The thing is, these are the action you take when you're employed, and not exactly willing, or wanting, to leave something that you like, or are comfortable in. When you're scared and not really sure what comes next.

    A job search though is something else. It's contacting everyone you've ever met, worked with, talked to, sat with in a meeting, or next to on a bus, plane, or train, and asking them if they have anything or know anyone, and to keep you in mind if an anything comes up.

    It's also punching-up your LinkedIn page, using it to follow organizations you admire, and connecting with people who do stuff that you want to do even when you do not know them.

    It's saying yes to networking events, finding confidence, and putting yourself out there. All the way out there.

    And it's getting your story down, who you are, and where you've been, what you want to do, and how it all connects. It's also telling that story in a succinct, but slamming fashion, while somehow remaining authentic.

    These are things I know to be true, these are things I teach, and these are actions I have taken.

    What I have ignored, or overlooked, though during these past months is the need to work on things you love and feel passionate about. Sometimes that means, looking back over your career, and life, to remind you what it is that energizes you most. Sometimes it's reminding yourself about what you don't like spending time on. And most difficult, is coming to both understand, and embrace, that there are things you just aren't good at, something that has become painfully clear to me as I sought the next big thing.

    None of this is easy, but it is necessary. Being happy is important. Knowing yourself is important. Spending time working on things that energize you are important.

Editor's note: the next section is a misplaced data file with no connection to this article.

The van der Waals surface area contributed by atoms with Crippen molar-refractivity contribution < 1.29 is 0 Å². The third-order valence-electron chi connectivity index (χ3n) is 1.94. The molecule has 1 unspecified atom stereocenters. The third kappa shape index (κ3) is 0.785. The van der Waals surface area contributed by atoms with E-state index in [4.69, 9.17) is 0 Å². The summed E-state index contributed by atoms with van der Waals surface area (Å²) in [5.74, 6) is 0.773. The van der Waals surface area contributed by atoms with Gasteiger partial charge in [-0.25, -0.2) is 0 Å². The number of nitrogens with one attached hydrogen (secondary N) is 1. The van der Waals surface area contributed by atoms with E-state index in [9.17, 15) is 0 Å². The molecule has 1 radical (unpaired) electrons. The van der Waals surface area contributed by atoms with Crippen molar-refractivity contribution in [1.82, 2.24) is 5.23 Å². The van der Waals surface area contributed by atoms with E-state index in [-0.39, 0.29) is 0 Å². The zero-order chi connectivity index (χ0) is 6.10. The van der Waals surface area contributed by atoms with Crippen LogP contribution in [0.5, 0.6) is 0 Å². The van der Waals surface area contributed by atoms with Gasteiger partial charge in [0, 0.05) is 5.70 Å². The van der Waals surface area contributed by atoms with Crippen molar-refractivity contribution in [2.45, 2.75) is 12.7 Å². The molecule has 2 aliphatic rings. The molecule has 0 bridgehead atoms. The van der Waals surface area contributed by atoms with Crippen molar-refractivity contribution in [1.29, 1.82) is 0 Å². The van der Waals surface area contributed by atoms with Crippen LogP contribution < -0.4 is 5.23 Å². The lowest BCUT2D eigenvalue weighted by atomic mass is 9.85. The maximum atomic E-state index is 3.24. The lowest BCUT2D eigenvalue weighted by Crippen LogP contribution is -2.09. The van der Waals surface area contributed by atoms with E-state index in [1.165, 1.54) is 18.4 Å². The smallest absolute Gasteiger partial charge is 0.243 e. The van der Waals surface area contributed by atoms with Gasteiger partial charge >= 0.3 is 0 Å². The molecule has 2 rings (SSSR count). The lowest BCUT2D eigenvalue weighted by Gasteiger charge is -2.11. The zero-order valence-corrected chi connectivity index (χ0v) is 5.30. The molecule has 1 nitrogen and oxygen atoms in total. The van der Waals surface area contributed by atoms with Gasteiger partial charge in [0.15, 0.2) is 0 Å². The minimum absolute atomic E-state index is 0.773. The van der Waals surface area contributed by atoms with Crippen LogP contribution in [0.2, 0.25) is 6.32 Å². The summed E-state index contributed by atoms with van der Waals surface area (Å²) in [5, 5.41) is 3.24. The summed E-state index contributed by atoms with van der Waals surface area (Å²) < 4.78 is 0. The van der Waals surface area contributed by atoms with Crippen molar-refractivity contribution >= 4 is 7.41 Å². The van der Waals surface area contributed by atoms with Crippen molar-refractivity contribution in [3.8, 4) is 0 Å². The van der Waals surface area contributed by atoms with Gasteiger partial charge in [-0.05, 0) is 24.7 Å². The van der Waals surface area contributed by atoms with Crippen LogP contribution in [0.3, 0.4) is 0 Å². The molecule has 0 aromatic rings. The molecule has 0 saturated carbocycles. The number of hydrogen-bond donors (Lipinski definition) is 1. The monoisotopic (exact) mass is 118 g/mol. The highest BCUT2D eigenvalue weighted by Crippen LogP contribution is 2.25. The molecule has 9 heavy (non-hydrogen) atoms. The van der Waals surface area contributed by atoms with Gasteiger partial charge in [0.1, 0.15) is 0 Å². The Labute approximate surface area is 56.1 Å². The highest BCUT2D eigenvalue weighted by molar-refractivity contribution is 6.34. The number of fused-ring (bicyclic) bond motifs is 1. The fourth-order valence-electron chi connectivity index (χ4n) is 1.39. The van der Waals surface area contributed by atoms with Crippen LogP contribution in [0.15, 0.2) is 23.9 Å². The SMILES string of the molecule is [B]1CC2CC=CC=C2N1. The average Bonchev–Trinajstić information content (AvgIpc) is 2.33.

In the past few months I've revisited many things I once worked on, but hadn't recently - leading teams, collaboration, story development, strategic planning, building partnerships, organizational change, facilitation, and book promotion - and things I want to spend more time on - storytelling, branding, teaching, and training.

    I've also made a decision: I'm going to go out on my own, I'm going to consult, chase projects that excite me, and look for cool opportunties that are focused in these areas.

    I'm going to craft a new story for myself and figure out how all of these things hang together. I'm going to help people and organizations tell their stories in new and exciting ways. And I'm going to explore how I can link people who want to promote their work and their ideas in cool and innovative ways, with the endlessly fascinating artists, designers, changemakers, and thought leaders I've been cultivating, curating, and connecting with over at (my once faux) cultural and lifestyle (empire) site This Blog Will Change Your Life.

    You can read more specifically about my intentions on my website here and I hope that you will. After that, please let me know what you think about all of this, tell your friends and networks about me, and then let me know how we can work together.

    Cool?

    Thanks.